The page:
The Democratic-Republicans sought to limit federal control and preferred local power as the dominant force. Chiefly, the emergence of the American two-party system arose from strongly opposed political views, but also developed out of experience and a struggle for power. As previously stated, the main reason for the development of the party system in the United States, or any political party for that matter, is a difference in beliefs on how a government should be operated. The Federalists, formed by Alexander Hamilton – Washington’s Treasury Secretary – in 1794, favored federalism with government having the power to control commerce, tax, declare war, and make treaties among other powers.
The controversy of the argument was on the basis that, “there was an inherent connection between the states and the preservation of individual liberty, which is the end of any legitimate government.” Their own argument have invariably created a national government instead of a federal government. This is because “the federal form, which regards the Union as a confederacy of sovereign states, instead of which, they have framed a national government, which regards the Union as a consolidation of the states.” Anti-federalists were against constructing a new constitution and they agreed that without valid amendments the constitution would give the government too much power. This power would then lead to confusion according to the (Centinel 1787) “ The new constitution instead of being panacea or cure of every grievance so delusively represented by its advocated will be found upon examination like Pandora’s box replete with every
Many members of congress believed that individuals should have these rights regardless of having it formally written and didn’t want to create a Bill of Rights. In fact, some believed that implementing personal rights might actually take away rights (UMKC, 2012). These people were called federalists. James Madison had a different agenda though. The anti-federalists sought after a proposal that focused on passing laws, which protected the people as well as the government.
The Federalists were usually characterized as loose constructionists, which meant they focused more on the intent of the constitution and its framers, and believed that changes were necessary for the development of the nation. Although Republicans and Federalists were characterized as having these particular views towards the enactment of the Constitution, when Jefferson and Madison served as Presidents during the beginning of the 19th century from 1800 to 1817, it was proven that even though they seemed to believe in their own views, in reality when time came, they started changing their beliefs and becoming both strict and loose constructionists for the good of the nation, which was strongly advocated by Henry Clay and his American System. The same would occur for the Federalists, so generally, each side did not accurately characterize itself during the early 19th century and proved each side had its similar interest when interpreting the Constitution. Before Jefferson became President in 1800, The Federalists dominated national politics for the first decade of America’s governmental history because of George Washington and John Adams favoring Federalist views. It was not until the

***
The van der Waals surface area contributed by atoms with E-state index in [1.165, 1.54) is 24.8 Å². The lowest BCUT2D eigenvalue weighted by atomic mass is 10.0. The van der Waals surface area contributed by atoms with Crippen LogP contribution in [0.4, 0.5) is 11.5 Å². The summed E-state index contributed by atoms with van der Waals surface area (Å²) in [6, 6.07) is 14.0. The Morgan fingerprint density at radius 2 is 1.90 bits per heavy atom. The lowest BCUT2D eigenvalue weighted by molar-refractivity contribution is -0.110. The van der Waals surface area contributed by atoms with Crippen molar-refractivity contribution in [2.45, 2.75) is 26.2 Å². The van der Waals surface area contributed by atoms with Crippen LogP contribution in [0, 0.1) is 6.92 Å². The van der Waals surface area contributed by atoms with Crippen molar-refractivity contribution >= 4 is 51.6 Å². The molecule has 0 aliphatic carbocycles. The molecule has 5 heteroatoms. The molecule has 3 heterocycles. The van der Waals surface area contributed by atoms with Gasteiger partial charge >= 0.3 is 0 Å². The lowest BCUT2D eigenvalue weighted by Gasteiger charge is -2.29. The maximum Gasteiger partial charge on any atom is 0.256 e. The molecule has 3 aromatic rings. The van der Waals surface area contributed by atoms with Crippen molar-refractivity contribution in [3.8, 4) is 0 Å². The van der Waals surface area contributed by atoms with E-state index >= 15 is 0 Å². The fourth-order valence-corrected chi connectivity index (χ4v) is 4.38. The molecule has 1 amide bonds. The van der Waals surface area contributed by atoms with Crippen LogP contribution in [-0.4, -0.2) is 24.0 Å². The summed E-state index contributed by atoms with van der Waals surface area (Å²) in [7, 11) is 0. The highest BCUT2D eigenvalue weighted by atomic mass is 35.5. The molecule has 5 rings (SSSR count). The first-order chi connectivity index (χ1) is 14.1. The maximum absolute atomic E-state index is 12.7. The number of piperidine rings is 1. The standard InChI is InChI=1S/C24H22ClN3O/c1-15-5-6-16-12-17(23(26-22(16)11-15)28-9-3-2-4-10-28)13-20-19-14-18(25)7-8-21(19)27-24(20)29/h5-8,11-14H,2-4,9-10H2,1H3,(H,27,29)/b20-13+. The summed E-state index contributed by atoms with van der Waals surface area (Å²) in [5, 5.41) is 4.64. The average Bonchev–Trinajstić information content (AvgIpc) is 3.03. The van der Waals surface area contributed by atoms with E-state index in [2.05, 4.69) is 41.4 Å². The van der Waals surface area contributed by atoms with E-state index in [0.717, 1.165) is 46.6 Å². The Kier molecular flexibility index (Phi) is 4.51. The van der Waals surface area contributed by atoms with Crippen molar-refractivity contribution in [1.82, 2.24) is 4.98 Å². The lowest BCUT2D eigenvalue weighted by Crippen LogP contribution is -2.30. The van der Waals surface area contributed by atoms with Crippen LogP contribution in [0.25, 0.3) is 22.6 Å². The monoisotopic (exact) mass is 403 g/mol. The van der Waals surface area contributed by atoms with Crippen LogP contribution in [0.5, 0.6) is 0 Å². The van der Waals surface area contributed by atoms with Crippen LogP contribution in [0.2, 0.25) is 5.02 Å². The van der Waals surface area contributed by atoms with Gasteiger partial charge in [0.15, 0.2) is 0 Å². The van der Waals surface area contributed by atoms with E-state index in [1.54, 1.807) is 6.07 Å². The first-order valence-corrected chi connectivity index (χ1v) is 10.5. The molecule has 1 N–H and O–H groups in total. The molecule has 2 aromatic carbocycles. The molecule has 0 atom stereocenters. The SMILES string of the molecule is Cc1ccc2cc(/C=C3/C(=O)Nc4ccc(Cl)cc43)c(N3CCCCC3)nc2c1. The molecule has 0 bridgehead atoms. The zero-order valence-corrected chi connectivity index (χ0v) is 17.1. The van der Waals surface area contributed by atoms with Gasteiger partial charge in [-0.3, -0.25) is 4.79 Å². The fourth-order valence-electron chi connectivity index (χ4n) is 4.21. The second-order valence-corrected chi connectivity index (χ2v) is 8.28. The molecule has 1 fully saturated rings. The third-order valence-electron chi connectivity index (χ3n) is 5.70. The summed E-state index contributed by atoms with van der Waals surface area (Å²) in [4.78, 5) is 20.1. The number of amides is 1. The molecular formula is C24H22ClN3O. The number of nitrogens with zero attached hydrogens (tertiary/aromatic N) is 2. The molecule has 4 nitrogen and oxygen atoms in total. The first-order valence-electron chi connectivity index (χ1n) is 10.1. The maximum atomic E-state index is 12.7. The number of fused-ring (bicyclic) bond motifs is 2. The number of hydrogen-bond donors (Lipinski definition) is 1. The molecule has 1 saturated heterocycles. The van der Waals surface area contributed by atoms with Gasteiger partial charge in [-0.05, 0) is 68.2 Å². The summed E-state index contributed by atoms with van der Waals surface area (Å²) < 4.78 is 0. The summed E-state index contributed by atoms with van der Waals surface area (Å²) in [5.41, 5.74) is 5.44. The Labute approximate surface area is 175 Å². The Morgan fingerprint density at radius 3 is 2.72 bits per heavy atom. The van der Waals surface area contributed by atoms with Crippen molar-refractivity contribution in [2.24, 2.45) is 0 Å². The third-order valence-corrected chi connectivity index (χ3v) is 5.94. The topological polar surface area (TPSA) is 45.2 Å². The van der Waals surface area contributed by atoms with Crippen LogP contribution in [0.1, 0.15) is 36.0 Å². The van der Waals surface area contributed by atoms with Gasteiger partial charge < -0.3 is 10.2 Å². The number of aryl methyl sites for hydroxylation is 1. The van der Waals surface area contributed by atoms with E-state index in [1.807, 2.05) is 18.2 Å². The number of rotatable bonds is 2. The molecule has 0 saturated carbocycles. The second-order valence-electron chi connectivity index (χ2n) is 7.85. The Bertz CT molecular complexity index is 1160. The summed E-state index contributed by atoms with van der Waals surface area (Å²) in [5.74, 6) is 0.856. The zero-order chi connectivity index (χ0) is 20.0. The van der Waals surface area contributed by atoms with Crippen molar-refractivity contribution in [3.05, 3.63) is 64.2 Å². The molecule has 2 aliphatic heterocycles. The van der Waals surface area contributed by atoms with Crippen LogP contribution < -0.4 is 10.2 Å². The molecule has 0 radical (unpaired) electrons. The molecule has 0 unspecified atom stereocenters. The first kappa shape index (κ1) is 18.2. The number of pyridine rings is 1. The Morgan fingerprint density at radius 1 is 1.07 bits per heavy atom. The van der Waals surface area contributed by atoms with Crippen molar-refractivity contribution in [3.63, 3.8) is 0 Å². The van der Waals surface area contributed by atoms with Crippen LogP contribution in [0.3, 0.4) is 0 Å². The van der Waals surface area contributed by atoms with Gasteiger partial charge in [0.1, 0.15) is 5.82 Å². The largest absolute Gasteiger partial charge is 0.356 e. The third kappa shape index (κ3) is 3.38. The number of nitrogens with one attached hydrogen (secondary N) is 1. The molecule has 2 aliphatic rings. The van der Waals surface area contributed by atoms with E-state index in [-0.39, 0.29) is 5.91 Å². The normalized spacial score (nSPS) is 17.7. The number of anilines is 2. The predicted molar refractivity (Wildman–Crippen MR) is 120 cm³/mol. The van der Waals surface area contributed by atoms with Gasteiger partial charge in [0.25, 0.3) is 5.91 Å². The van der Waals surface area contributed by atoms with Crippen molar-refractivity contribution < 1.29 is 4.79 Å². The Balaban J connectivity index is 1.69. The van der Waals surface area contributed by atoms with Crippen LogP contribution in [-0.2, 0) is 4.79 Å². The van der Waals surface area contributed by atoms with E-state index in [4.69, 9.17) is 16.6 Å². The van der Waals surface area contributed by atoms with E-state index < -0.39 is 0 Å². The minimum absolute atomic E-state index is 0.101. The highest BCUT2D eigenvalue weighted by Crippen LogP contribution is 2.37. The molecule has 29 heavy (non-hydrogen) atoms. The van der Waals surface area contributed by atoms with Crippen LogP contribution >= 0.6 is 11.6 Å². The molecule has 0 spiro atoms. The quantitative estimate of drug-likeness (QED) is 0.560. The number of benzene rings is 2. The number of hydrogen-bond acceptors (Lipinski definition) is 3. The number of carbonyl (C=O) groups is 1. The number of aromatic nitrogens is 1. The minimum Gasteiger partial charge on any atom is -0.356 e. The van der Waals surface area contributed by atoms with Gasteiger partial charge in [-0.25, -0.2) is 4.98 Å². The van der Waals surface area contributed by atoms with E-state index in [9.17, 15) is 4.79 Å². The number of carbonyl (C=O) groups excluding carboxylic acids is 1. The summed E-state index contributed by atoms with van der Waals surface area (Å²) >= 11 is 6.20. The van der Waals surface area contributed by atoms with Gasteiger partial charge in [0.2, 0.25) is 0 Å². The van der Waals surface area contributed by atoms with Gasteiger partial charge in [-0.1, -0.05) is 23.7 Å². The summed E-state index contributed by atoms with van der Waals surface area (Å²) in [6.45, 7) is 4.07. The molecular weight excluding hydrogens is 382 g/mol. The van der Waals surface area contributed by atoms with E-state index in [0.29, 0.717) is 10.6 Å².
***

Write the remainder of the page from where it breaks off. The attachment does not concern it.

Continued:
Although the Articles of Confederation were effective when dividing the new lands in the west, they were overall ineffective in the areas of commerce, foreign affairs and controlling the common people. The Articles of Confederation did manage to successfully handle the new western lands which were acquired by America after the war. Following the war America gained new lands and the government needed a system to divide and govern these new lands. Many of the larger colonies claimed to own these western lands due to their original charters. But, in order for the Articles of Confederation to be ratified and to pay off the debt from the war, the states needed to give up their land to the national government, so that it could be sold in order to pay off the country's debt.